God forgive him of those sins? Yes, He did. As a result, Manasseh was restored
to his rightful place as the king of
Jehoshaphat began his reign
But again, the
story doesn’t end there. Between 2 Chronicles 17:6 and 19:2, Jehoshaphat experiences
a complete disintegration of his spiritual life. 2 Chronicles 18:1 records how his
descent began, as he aligned himself and his nation with Ahab, the wicked king
God sent His faithful prophet Jehu to rebuke King Jehoshaphat. Listen to Jehu’s speech to the king, as described in 2 Chronicles 19:1-3—“Should you help the wicked and love those who hate the Lord? Therefore the wrath of the Lord is upon you. Nevertheless good things are found in you, in that you have…prepared your heart to seek God.”
Now listen to the
very next verse (vs. 4): “So Jehoshaphat dwelt at
Did King Jehoshaphat sin? He did. Did he suffer consequences as a result of his sins? He did. He was condemned by God, and destined to a live out the remainder of his life as a wicked despot. But did Jehoshaphat repent of his sins after Jehu’s rebuke? He did. And did God forgive him of those sins? Yes, He did. Jehoshaphat was permitted to continue his reign as the king of Judah—a position from which he gave a stirring speech to his people, in which he said: “Now therefore, let the fear of the Lord be upon us; take care to do His will, for there is no iniquity with the Lord our God.”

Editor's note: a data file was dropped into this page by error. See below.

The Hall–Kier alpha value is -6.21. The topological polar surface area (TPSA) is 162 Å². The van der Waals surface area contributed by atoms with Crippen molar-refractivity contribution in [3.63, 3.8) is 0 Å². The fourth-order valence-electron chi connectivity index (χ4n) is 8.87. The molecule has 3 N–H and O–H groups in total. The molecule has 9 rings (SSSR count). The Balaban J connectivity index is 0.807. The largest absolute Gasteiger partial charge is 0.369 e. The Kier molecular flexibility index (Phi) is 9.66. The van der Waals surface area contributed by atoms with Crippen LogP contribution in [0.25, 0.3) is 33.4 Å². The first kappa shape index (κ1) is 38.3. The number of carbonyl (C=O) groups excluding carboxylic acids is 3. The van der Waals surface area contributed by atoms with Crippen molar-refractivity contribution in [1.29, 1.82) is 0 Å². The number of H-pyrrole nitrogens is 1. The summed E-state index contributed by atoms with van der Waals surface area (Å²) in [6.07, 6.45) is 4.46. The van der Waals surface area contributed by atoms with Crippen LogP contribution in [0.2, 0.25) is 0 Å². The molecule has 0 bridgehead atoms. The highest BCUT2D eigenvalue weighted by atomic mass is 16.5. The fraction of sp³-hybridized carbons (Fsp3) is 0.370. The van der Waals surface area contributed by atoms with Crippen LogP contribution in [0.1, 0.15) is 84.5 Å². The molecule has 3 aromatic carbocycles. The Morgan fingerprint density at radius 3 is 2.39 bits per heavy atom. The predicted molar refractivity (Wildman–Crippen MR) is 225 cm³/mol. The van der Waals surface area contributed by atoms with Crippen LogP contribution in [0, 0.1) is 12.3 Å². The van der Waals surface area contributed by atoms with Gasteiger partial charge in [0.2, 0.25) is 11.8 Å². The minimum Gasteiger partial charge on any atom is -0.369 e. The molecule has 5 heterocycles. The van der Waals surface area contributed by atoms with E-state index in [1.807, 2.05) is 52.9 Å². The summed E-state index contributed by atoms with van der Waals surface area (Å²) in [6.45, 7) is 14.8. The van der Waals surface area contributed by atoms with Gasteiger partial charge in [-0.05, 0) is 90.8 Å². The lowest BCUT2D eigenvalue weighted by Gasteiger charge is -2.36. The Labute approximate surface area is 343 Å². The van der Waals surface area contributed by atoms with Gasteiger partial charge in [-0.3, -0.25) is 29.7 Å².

Have you ever thought about Moses in this regard? No, I’m not talking at this point about his sin against God by striking the rock instead of speaking to it. I’m talking about his murdering an Egyptian taskmaster. As a result of his act, he had to flee his home in the palace of the Pharaoh, leaving behind his friends and family as he headed into an unknown wilderness. Can you picture Moses there, all alone, tending his father-in-law’s sheep day by boring day? No royal palace. No willing servants. No fancy clothes. No daily feasts. No former friends. No loving mother. Just miles and miles of dust, a tent in which to live, and a lot of smelly sheep—until that fateful day on the side of the mountain when he met God in the burning bush, and everything changed.